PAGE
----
Clarity in Council Minutes
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Clarity in Council Minutes
Municipal Affairs - Municipal Policy
Issue: The minutes of Municipal Council meetings can be difficult to decipher and analyze based on the information provided, as the motions presented do not always clearly indicate the issue or the action being voted upon by Council without the need to reference a committee report or other supporting documented evidence.
Extrapolating information from the minutes of Municipal Council meetings is cumbersome and it is difficult to determine the direction of Council based on the information provided. The motions presented often reference committee recommendations or reports (i.e. motion to accept the committee recommendation was carried), rather than outlining the specific issue or the action being voted upon by Council. Currently, without reference of a committee report or other supporting documented evidence, historical reference to Council actions cannot be easily determined. Therefore the Medicine Hat & District Chamber of Commerce is requesting more clearly documented Council actions through motions with clear and descriptive direction as to the intent of the resulting action.
Resolutions or motions, including their proposal, discussion, amendments, and final passing, are probably the most important tasks undertaken by any municipal council. They are legislated and are the basis for all action exercised by a Council. Direction given without a resolution is without legal validity.
Additionally, resolutions or motions are usually structured to stand on their own merit and answer the “who, what, where, when and why” questions. As the basis for establishing the actions of the municipality, each resolution should provide administration with a clear direction that can be implemented without having to interpret or guess as to the intent. In order to facilitate the development of clear and complete resolutions, recommendations on decision items that are prepared by administration and included in the council agenda packages should set out or suggest the anticipated resolution.
Additionally, as is the current practice, every resolution or motion must be followed by a clear indication as to whether it is “carried” or “defeated”.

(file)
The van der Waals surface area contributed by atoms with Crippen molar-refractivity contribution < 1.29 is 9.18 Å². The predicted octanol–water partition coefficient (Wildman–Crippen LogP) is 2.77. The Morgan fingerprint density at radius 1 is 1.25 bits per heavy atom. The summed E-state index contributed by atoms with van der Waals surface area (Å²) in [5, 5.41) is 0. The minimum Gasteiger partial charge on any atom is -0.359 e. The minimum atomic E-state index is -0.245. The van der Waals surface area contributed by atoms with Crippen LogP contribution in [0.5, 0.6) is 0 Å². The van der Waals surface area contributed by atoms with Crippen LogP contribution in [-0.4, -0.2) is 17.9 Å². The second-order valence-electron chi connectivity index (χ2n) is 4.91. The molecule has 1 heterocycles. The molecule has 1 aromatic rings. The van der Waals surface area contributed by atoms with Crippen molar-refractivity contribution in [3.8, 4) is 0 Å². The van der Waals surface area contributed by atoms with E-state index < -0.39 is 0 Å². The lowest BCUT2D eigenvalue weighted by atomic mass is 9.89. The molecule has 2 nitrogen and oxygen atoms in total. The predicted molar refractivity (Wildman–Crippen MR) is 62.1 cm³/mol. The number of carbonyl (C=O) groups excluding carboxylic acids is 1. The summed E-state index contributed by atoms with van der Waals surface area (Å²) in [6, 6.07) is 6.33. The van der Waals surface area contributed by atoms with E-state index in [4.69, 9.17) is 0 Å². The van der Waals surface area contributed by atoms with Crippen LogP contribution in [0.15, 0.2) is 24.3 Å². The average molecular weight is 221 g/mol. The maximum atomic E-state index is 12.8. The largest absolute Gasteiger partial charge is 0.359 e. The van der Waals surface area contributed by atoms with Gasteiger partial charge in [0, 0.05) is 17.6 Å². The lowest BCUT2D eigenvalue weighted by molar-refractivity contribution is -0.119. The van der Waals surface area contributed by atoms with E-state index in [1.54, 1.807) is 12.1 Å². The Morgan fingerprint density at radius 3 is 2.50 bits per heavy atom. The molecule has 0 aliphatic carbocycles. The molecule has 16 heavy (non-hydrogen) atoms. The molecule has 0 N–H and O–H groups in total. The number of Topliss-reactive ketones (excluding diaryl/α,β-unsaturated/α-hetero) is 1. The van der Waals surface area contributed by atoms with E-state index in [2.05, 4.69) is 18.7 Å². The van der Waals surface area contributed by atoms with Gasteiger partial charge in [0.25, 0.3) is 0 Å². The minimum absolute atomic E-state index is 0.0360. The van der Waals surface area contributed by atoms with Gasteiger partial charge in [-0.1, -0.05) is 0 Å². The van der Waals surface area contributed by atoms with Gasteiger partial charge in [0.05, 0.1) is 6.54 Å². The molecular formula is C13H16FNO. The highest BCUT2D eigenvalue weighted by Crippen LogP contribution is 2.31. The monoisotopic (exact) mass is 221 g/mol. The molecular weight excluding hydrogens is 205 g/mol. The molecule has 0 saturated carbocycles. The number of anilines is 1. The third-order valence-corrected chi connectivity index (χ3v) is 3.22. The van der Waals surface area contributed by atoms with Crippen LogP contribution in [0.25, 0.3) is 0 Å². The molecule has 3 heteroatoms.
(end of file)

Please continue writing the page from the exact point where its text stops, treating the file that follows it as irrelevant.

Utilizing municipal best practices when preparing council meeting minutes is an important step in maintaining a reliable and useful document for current day and historical purposes. The resulting minutes will continue to reflect each council’s unique approach to conducting municipal business and is not only a reference for City Council and City administration, but also for the community to track the history and records of Council.
While there is broad legislative requirements for documenting council minutes, there is also parliamentary procedure and best practices that can be implemented to provide transparency and clarity to Council’s conduct.
There are various examples of the types of records kept within Council, with recent examples extracted from the September 16, 2013 Council meeting minutes. An example of a motion states:
“The recommendations in the report were received for adoption and/or information” on the motion of Ald. Kelly – Ald. Pearson.
This is a sample of the type of ambiguous motion that can be witnessed through minutes.
Alternately, Alderman Robert Dumanowski made two motions at the same meeting on September 16, 2013. These were clearly defined and recorded.
(a) Flood Mitigation Resolution to City Council
Ald. Dumanowski made the following motion:
WHEREAS, the City of Medicine Hat has endured repeated floods in the past two decades from flooding in the river and creeks.
WHEREAS, the floods have caused substantial property losses followed by long term social and emotional devastation of the community.
WHEREAS, in the past the flood events were considered isolated events and appropriate mitigation measures were not implemented and/or supported by the higher levels of governments.
WHEREAS, in response to the 2013 floods, there are provincial announcements for support to the communities for mitigation measures, however not all of the details are clear at this point.